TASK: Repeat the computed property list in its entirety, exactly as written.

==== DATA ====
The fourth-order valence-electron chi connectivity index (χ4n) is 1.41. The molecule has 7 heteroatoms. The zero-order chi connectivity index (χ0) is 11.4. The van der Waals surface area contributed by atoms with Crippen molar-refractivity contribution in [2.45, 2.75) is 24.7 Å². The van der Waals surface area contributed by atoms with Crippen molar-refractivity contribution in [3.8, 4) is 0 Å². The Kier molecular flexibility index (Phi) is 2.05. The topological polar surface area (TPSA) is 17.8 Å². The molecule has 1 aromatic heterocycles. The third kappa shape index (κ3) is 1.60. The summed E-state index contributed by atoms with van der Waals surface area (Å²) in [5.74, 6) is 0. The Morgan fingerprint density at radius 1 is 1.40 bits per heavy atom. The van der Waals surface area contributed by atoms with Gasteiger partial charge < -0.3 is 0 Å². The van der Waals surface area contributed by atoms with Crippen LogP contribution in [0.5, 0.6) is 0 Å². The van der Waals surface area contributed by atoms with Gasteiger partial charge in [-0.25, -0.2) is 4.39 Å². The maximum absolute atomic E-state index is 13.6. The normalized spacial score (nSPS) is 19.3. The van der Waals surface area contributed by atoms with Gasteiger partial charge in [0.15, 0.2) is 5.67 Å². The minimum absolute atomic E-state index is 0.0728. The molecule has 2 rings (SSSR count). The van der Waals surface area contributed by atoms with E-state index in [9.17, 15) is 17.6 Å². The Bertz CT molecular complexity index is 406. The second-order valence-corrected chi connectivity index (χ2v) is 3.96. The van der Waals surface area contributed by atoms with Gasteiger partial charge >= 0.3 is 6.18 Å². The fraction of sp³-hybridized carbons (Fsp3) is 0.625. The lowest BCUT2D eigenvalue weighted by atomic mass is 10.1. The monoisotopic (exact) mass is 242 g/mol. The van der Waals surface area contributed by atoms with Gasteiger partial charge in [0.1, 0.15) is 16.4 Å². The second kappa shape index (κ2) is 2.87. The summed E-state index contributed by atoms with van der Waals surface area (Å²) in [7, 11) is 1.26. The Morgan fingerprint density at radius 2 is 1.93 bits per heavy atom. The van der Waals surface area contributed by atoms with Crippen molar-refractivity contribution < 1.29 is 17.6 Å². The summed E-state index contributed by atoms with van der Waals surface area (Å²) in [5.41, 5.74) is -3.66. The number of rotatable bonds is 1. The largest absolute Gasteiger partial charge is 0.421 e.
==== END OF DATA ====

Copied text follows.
The fourth-order valence-electron chi connectivity index (χ4n) is 1.41. The molecule has 7 heteroatoms. The zero-order chi connectivity index (χ0) is 11.4. The van der Waals surface area contributed by atoms with Crippen molar-refractivity contribution in [2.45, 2.75) is 24.7 Å². The van der Waals surface area contributed by atoms with Crippen molar-refractivity contribution in [3.8, 4) is 0 Å². The Kier molecular flexibility index (Phi) is 2.05. The topological polar surface area (TPSA) is 17.8 Å². The molecule has 1 aromatic heterocycles. The third kappa shape index (κ3) is 1.60. The summed E-state index contributed by atoms with van der Waals surface area (Å²) in [5.74, 6) is 0. The Morgan fingerprint density at radius 1 is 1.40 bits per heavy atom. The van der Waals surface area contributed by atoms with Gasteiger partial charge < -0.3 is 0 Å². The van der Waals surface area contributed by atoms with Crippen LogP contribution in [0.5, 0.6) is 0 Å². The van der Waals surface area contributed by atoms with Gasteiger partial charge in [-0.25, -0.2) is 4.39 Å². The maximum absolute atomic E-state index is 13.6. The normalized spacial score (nSPS) is 19.3. The van der Waals surface area contributed by atoms with Gasteiger partial charge in [0.15, 0.2) is 5.67 Å². The minimum absolute atomic E-state index is 0.0728. The molecule has 2 rings (SSSR count). The van der Waals surface area contributed by atoms with E-state index in [9.17, 15) is 17.6 Å². The Bertz CT molecular complexity index is 406. The second-order valence-corrected chi connectivity index (χ2v) is 3.96. The van der Waals surface area contributed by atoms with Gasteiger partial charge >= 0.3 is 6.18 Å². The fraction of sp³-hybridized carbons (Fsp3) is 0.625. The lowest BCUT2D eigenvalue weighted by atomic mass is 10.1. The monoisotopic (exact) mass is 242 g/mol. The van der Waals surface area contributed by atoms with Gasteiger partial charge in [0.1, 0.15) is 16.4 Å². The second kappa shape index (κ2) is 2.87. The summed E-state index contributed by atoms with van der Waals surface area (Å²) in [7, 11) is 1.26. The Morgan fingerprint density at radius 2 is 1.93 bits per heavy atom. The van der Waals surface area contributed by atoms with Crippen molar-refractivity contribution < 1.29 is 17.6 Å². The summed E-state index contributed by atoms with van der Waals surface area (Å²) in [5.41, 5.74) is -3.66. The number of rotatable bonds is 1. The largest absolute Gasteiger partial charge is 0.421 e.